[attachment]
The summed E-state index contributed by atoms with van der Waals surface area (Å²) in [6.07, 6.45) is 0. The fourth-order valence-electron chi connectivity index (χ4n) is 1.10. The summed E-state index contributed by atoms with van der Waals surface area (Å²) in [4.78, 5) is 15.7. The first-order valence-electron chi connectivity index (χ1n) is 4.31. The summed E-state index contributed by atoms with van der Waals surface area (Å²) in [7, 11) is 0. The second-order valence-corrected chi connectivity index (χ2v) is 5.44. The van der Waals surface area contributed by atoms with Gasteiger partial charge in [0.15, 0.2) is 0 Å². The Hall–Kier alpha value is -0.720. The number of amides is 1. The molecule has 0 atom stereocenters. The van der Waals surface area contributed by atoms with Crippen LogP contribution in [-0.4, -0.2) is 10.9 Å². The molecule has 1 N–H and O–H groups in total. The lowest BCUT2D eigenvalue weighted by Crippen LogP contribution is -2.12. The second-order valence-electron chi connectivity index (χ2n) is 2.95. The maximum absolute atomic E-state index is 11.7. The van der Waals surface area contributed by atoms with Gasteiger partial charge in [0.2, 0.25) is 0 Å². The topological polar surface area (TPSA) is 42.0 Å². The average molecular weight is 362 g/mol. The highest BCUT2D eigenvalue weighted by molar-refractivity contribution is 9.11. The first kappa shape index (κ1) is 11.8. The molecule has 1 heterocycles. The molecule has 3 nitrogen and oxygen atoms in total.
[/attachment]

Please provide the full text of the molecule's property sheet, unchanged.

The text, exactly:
The summed E-state index contributed by atoms with van der Waals surface area (Å²) in [6.07, 6.45) is 0. The fourth-order valence-electron chi connectivity index (χ4n) is 1.10. The summed E-state index contributed by atoms with van der Waals surface area (Å²) in [4.78, 5) is 15.7. The first-order valence-electron chi connectivity index (χ1n) is 4.31. The summed E-state index contributed by atoms with van der Waals surface area (Å²) in [7, 11) is 0. The second-order valence-corrected chi connectivity index (χ2v) is 5.44. The van der Waals surface area contributed by atoms with Gasteiger partial charge in [0.15, 0.2) is 0 Å². The Hall–Kier alpha value is -0.720. The number of amides is 1. The molecule has 0 atom stereocenters. The van der Waals surface area contributed by atoms with Crippen LogP contribution in [-0.4, -0.2) is 10.9 Å². The molecule has 1 N–H and O–H groups in total. The lowest BCUT2D eigenvalue weighted by Crippen LogP contribution is -2.12. The second-order valence-electron chi connectivity index (χ2n) is 2.95. The maximum absolute atomic E-state index is 11.7. The van der Waals surface area contributed by atoms with Gasteiger partial charge in [0.2, 0.25) is 0 Å². The topological polar surface area (TPSA) is 42.0 Å². The average molecular weight is 362 g/mol. The highest BCUT2D eigenvalue weighted by molar-refractivity contribution is 9.11. The first kappa shape index (κ1) is 11.8. The molecule has 1 heterocycles. The molecule has 3 nitrogen and oxygen atoms in total.